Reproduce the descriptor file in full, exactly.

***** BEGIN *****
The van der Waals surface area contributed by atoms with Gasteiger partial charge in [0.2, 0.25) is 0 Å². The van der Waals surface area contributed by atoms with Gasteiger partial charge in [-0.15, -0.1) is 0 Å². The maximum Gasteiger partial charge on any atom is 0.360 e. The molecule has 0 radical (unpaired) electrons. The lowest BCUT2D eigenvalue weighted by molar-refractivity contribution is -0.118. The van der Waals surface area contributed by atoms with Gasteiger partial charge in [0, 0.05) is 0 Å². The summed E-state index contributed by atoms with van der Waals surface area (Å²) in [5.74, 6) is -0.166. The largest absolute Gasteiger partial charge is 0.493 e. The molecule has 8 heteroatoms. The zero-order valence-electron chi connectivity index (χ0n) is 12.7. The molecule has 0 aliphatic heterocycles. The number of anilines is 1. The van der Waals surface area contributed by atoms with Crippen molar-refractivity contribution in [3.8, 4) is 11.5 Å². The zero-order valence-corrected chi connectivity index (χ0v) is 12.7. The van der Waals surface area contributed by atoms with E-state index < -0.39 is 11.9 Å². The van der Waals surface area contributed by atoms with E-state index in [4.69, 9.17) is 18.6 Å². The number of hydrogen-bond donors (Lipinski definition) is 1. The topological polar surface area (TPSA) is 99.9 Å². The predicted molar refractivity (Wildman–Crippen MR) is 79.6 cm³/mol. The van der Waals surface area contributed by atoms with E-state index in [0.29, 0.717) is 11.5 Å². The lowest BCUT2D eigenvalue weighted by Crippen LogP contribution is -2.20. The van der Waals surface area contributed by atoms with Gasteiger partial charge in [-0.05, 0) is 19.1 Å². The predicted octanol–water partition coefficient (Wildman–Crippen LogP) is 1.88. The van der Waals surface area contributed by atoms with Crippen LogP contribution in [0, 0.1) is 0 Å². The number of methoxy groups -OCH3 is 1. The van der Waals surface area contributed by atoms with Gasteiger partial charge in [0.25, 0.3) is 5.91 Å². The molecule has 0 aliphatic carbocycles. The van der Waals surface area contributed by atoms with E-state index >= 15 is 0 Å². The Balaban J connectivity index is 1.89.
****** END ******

The van der Waals surface area contributed by atoms with Gasteiger partial charge in [0.2, 0.25) is 0 Å². The van der Waals surface area contributed by atoms with Gasteiger partial charge in [-0.15, -0.1) is 0 Å². The maximum Gasteiger partial charge on any atom is 0.360 e. The molecule has 0 radical (unpaired) electrons. The lowest BCUT2D eigenvalue weighted by molar-refractivity contribution is -0.118. The van der Waals surface area contributed by atoms with Gasteiger partial charge in [0, 0.05) is 0 Å². The summed E-state index contributed by atoms with van der Waals surface area (Å²) in [5.74, 6) is -0.166. The largest absolute Gasteiger partial charge is 0.493 e. The molecule has 8 heteroatoms. The zero-order valence-electron chi connectivity index (χ0n) is 12.7. The molecule has 0 aliphatic heterocycles. The number of anilines is 1. The van der Waals surface area contributed by atoms with Crippen molar-refractivity contribution in [3.8, 4) is 11.5 Å². The zero-order valence-corrected chi connectivity index (χ0v) is 12.7. The van der Waals surface area contributed by atoms with E-state index < -0.39 is 11.9 Å². The van der Waals surface area contributed by atoms with E-state index in [4.69, 9.17) is 18.6 Å². The number of hydrogen-bond donors (Lipinski definition) is 1. The topological polar surface area (TPSA) is 99.9 Å². The predicted molar refractivity (Wildman–Crippen MR) is 79.6 cm³/mol. The van der Waals surface area contributed by atoms with E-state index in [0.29, 0.717) is 11.5 Å². The lowest BCUT2D eigenvalue weighted by Crippen LogP contribution is -2.20. The van der Waals surface area contributed by atoms with Gasteiger partial charge in [-0.05, 0) is 19.1 Å². The predicted octanol–water partition coefficient (Wildman–Crippen LogP) is 1.88. The van der Waals surface area contributed by atoms with Crippen LogP contribution in [0, 0.1) is 0 Å². The number of methoxy groups -OCH3 is 1. The van der Waals surface area contributed by atoms with Gasteiger partial charge in [0.25, 0.3) is 5.91 Å². The molecule has 0 aliphatic carbocycles. The van der Waals surface area contributed by atoms with E-state index >= 15 is 0 Å². The Balaban J connectivity index is 1.89.